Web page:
Column: Funds less negative on copper as supply landscape shifts

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Funds have been reducing their bets on lower copper prices as macroeconomic headwinds abate and the market collectively reassesses copper’s supply dynamics.

Money managers are now marginally net long of copper on both the London Metal Exchange (LME) and CME contracts.

The shift in positioning has been playing out since the end of October, when LME three-month copper was threatening to break down through key technical support at May lows between $7,867 and $7,871 per metric ton.

The anticipated collapse never happened and London copper has since recovered to $8,530.

The price rebound has triggered a change of stance among short-term momentum funds. But the effect has been amplified by expectations that the US rate tightening cycle has passed its peak and by signs that copper supply is not as robust as previously thought.

CME copper price and money manager positioning

Bears beat a retreat

Fund managers were collectively net short of CME copper to the tune of 21,553 contracts at the end of October, when the price looked likely to break out of its 2023 range on the downside.

They have since shifted to a collective net long of 6,866 contracts, according to the most recent Commitments of Traders Report.

The turnaround reflects a sharp reduction in outright short positions from 76,717 contracts to 46,558 contracts while outright long positions are little changed.

Investor positioning in London has closely mirrored that on the other side of the Atlantic.

Investment funds have collectively flipped from a net LME short position of 15,116 contracts in October to a net long position of 15,046 contracts, with bear bets falling from 47,714 contracts to 25,674.

As with the CME copper contract, there is little enthusiasm for going outright long, particularly among the heavier-weight investment players captured in the LME’s “other financial” category, but the collective short play is over for now.

Investment fund positioning on the LME copper contract

Rethinking supply

Federal Reserve Chair Jerome Powell last week said that the US central bank was likely to be done with raising interest rates, which has lifted some of the pressure weighing on copper in recent months.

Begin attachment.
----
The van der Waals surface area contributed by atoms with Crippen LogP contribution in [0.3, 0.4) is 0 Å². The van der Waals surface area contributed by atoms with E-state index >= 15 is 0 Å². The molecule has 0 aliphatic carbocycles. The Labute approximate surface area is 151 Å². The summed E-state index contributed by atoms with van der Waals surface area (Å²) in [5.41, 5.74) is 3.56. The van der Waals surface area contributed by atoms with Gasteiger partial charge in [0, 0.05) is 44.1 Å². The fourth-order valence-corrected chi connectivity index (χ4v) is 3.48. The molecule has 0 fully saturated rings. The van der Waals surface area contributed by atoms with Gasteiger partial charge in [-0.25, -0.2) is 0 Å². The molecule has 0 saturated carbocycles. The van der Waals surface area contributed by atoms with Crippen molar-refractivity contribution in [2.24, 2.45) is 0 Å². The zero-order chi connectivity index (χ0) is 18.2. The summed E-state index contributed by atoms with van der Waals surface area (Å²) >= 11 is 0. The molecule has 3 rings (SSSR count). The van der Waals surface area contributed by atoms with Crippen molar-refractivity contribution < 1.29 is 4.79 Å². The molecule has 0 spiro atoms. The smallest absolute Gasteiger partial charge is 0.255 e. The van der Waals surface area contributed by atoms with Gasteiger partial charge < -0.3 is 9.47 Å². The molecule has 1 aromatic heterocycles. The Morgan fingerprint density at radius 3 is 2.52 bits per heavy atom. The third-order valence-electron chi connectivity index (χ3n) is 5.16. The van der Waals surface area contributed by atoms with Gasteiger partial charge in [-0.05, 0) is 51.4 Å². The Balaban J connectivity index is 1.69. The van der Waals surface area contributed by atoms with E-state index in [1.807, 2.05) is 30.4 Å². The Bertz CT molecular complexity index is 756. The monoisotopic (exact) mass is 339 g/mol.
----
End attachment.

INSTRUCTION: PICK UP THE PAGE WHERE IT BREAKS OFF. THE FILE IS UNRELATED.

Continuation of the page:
That change in macro mood music has coincided with a string of bullish developments within copper’s micro dynamics.

Copper supply, once again, is turning out to be a lot less resilient than expected.

Although most analysts are almost universally bullish on copper’s medium-term prospects thanks to the metal’s core role in the energy transition story, the shorter-term outlook was significantly different owing to an expected surge in mine supply this year and next.

However, the prospect of near-term surplus is fading fast.

The first warning sign was the low treatment charges negotiated between Chinese smelters and miners for next year’s deliveries.

Chinese smelters were hoping at the very least to roll over this year’s terms of $88 a ton and 8.8 cents per pound for converting concentrates to refined metal, but they have accepted a reduction to $80 and 8.0 cents respectively for 2024.

The first such drop in three years signalled a mutual admission that the raw materials market wasn’t going to be as well supplied as expected.

Closure and downgrades

It seems to have been a good call. Within days of the benchmark smelter terms being agreed, one major mine has been forced to close while two big producers have downgraded their production guidance.

The Panama government ordered the closure of First Quantum’s Cobre Panama mine this month after the country’s top court ruled that the company’s mining licence was unconstitutional.

The mine entered production in 2019 and generated 350,000 tons of contained copper last year, meaning its loss is a big hit to global supply.

Both Anglo American and Brazil’s Vale, meanwhile, have lowered production guidance for 2024 and 2025.

Anglo has reduced its guidance by 180,000-210,000 tons next year and by 150,000-180,000 tons in 2025, citing geological problems at its Quellaveco mine in Peru and a planned temporary closure of a processing plant at Los Bronces in Chile.

Vale’s updated guidance was less dramatic but sufficient for analysts at Macquarie Bank to take a cumulative 100,000 tons off their mine supply forecasts through 2026.

They are not alone in going back to their supply calculations.

A pretty hard consensus that copper was heading for a period of supply-demand surplus both in 2024 and in 2025 is rapidly unravelling.

The newly emerging consensus is that the concentrates market will at best be balanced and possibly in deficit next year with flow-through implications for the refined market.

Investors are not yet persuaded to go long on copper. LME spreads, currently in wide contango, suggest there is no immediate shortage of copper.

But copper’s shifting statistical landscape has persuaded many financial players there’s little point in expecting copper to break lower any time soon.

(The opinions expressed here are those of the author, Andy Home, a columnist for Reuters.)

(Editing by David Goodman)

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